Market Snapshot, 8:30 am CT (VIP) -- October 15, 2012

October 15, 2012 03:39 AM
 

Corn futures have slightly backed off earlier lows to trade 6 to 7 cents lower.

  • Followthrough pressure from a poor close Friday and heavy spillover from the soybean market is weighing on corn futures this morning.
  • Futures are retreating after strong gains following last Thursday's Crop Production and Supply & Demand Reports. The lack of followthrough buying signals traders aren't yet convinced short-term lows are in place.
  • Traders remain hesitant to actively buy corn amid a lack of strong end-user buying. Export demand has slowed and Southeastern livestock and poultry producers are turning to cheaper South American supplies.

 

Soybean futures are trading mostly 16 to 24 cents lower, although slightly lesser losses are being seen in far-deferred contracts.

  • Soybean futures are facing seasonal pressure amid better-than-expected yields. The harvest pace was active last week, but heavy weekend rainfall will slow harvest activity in some areas and more rains are in the forecast for this week.
  • Traders are also expecting record soybean production in South America in 2012-13. Weekend rains in some of the soybean areas of Brazil will be beneficial, although more precip is needed. Rains in the seven-day outlook are expected to favor northern soybean areas. Conditions remain too wet across much of Argentina.
  • Additional pressure is coming from technical-based selling as November soybean futures violated support at $15.04 and plunged below the $15 mark for the first time since July 5.
  • China imported 4.97 MMT of soybeans in September, up 12.4% from August and 20.3% above year-ago. Through the first nine months of this year, China has imported 44.3 MMT of soybeans, a 17.7% increase from year-ago. With the price of state-owned soybeans in line with global prices, Chinese soybean imports are expected to remain strong.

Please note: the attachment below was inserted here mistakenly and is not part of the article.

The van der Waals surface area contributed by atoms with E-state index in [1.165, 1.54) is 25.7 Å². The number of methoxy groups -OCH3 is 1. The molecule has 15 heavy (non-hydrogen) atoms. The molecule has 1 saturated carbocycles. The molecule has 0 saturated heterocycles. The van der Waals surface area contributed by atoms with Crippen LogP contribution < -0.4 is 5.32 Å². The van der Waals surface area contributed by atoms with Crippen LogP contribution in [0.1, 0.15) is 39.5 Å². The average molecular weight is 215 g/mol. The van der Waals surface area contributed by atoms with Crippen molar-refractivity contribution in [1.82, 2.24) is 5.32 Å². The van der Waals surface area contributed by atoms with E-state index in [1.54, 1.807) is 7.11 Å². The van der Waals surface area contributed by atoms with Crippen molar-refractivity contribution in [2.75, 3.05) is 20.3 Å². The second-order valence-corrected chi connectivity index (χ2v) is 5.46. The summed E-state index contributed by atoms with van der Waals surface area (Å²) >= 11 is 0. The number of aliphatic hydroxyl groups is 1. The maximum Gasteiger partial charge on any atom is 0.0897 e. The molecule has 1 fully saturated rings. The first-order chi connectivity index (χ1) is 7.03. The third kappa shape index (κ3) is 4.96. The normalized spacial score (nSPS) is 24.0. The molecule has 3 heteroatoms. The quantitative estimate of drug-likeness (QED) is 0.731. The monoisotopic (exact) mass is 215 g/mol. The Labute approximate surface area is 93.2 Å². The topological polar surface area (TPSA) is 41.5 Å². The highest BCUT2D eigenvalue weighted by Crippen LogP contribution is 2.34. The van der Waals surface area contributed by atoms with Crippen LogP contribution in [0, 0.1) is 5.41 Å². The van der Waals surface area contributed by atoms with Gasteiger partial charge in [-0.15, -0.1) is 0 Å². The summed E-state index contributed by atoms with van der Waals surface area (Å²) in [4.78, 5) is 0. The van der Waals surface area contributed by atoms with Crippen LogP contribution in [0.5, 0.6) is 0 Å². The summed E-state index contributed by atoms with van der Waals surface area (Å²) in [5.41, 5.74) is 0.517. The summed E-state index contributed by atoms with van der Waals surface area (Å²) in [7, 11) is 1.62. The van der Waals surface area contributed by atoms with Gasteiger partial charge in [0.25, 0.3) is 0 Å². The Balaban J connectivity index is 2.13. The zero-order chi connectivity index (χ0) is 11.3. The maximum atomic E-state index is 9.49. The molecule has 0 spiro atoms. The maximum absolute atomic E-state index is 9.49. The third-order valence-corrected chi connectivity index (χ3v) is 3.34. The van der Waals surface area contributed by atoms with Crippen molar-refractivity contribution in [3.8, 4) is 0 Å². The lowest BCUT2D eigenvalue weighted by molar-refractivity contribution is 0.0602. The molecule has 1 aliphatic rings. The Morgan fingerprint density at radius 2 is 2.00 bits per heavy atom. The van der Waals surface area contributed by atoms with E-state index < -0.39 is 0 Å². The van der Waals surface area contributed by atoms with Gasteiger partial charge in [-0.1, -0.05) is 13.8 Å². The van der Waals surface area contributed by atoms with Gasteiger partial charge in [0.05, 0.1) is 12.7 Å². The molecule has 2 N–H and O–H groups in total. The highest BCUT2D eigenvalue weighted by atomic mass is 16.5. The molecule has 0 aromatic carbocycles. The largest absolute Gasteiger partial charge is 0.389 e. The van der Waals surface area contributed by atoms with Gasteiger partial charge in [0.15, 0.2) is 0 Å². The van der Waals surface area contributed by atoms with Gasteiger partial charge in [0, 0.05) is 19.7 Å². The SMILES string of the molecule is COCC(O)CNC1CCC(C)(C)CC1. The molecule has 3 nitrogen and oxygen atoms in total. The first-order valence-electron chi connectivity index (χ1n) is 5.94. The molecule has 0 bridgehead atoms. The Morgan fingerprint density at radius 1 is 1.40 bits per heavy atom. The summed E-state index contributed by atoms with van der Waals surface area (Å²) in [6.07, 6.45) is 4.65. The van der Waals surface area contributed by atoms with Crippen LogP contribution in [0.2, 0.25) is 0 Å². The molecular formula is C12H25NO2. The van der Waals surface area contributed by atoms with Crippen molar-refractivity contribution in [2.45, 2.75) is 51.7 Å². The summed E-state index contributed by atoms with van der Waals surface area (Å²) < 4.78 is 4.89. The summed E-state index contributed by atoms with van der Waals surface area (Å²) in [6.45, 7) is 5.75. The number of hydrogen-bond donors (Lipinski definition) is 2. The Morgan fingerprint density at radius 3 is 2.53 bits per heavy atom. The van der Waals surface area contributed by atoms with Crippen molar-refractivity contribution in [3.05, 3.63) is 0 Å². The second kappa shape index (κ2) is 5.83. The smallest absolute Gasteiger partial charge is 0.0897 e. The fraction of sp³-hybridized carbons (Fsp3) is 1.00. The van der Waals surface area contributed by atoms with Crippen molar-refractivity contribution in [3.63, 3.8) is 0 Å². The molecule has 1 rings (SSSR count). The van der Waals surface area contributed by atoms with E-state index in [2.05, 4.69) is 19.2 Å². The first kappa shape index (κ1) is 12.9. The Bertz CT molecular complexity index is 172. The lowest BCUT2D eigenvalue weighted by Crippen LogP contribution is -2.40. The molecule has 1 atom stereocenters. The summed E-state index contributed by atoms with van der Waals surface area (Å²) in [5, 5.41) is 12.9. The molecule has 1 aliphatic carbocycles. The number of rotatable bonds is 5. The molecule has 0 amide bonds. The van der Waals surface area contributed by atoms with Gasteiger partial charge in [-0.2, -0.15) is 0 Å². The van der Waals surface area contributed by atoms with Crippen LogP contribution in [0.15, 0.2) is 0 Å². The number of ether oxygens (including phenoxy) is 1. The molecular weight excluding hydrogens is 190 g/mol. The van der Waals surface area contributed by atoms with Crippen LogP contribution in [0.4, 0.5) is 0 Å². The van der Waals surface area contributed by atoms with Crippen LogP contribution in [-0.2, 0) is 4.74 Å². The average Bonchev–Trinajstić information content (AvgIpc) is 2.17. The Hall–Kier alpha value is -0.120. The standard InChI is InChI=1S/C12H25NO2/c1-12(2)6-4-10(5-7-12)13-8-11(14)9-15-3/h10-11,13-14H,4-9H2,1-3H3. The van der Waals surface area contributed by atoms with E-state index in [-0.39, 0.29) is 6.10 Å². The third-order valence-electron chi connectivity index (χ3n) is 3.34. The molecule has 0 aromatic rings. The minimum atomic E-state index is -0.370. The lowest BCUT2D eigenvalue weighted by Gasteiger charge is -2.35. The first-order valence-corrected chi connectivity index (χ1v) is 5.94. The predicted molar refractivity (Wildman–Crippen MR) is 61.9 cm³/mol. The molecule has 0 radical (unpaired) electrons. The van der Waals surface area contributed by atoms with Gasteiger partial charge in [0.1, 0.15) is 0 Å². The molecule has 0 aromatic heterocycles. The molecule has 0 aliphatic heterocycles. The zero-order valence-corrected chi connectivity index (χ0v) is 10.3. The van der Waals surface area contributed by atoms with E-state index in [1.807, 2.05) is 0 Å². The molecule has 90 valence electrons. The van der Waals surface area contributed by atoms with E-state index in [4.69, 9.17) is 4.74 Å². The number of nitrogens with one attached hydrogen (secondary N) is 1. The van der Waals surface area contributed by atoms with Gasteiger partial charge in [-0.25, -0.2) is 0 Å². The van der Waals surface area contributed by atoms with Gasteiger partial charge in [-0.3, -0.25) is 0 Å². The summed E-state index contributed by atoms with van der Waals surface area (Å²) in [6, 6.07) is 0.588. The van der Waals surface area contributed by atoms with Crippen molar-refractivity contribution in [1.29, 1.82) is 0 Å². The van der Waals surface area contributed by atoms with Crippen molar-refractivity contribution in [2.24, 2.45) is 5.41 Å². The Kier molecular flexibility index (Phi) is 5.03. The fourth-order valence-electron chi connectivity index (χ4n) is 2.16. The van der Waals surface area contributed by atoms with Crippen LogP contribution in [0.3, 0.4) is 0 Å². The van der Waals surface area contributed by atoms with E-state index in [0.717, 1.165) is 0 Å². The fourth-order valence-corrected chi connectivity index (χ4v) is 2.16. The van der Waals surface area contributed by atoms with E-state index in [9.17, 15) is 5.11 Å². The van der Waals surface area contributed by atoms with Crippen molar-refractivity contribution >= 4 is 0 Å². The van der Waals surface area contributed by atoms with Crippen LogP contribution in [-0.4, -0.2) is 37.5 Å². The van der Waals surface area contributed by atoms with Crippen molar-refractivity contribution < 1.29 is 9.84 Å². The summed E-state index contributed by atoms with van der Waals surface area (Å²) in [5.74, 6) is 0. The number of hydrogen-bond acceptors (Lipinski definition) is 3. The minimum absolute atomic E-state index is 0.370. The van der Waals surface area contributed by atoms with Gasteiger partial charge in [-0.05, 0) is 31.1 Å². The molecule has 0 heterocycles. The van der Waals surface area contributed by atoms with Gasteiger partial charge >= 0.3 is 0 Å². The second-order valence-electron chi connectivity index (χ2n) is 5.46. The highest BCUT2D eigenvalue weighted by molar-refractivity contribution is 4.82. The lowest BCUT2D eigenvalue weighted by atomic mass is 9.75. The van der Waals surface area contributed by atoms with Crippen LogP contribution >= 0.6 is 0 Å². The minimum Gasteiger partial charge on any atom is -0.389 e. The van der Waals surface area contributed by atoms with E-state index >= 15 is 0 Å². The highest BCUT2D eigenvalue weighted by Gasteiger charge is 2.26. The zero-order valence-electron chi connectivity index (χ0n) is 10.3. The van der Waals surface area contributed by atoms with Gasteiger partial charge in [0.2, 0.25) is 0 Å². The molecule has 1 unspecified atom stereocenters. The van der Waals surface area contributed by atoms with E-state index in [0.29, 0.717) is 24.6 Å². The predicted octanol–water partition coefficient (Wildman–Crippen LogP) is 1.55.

• NOPA soybean crush for September came in about as expected at 119.732 million bu., which was down around 5 million bu. from August.

 

Wheat futures are mostly 1 to 3 cents lower in Chicago, with Kansas City and Minneapolis seeing mixed trade.

  • Wheat futures are being pulled lower by spillover from corn and soybeans.
  • Weekend rains were heavy across some areas of the Plains and Midwest. Given moisture deficits across much of U.S. winter wheat areas, the rains will help recently seeded acres emerge and encourage more active planting. This is adding to price pressure this morning.
  • Iraq and Algeria each tendered for optional origin wheat. But the U.S. is unlikely to get any of the business as U.S. wheat is priced above other global suppliers.
  • Outside markets aren't much of a factor so far this morning, but macro-economic headwinds are keeping investors from wanting to actively add risk.

 

Live cattle futures are expected to open with a steady to weaker tone. Feeder cattle are seen mildly favoring the upside.

  • Cattle traders are likely to be cautious and active cash cattle trade may not be seen until late in the week as USDA's Cattle on Feed Report is out Friday morning.
  • Cattle traders will closely monitor boxed beef trade as they form cash cattle opinions for the week. Cash cattle prices have risen the past two weeks as beef movement has been solid. But if retailer beef purchases slow, packer demand for cattle would likely wane given negative cutting margins.
  • Feeder cattle futures are expected to favor a firmer tone on support from weakness in the corn market.

 

Lean hog futures are called to open steady to firmer.

  • Lean hog futures have risen sharply from the summer lows, but there are some concerns the market may be nearing a short-term top. That's likely to limit buying interest as traders watch to see if demand continues to keep pace with supplies.
  • Seasonally, market-ready hog supplies will build into year-end, which threatens to stall the price advance if demand wavers.
  • Cash hog bids are expected to be mostly steady to open the week, although some firmer bids are possible given strong packer cutting margins.
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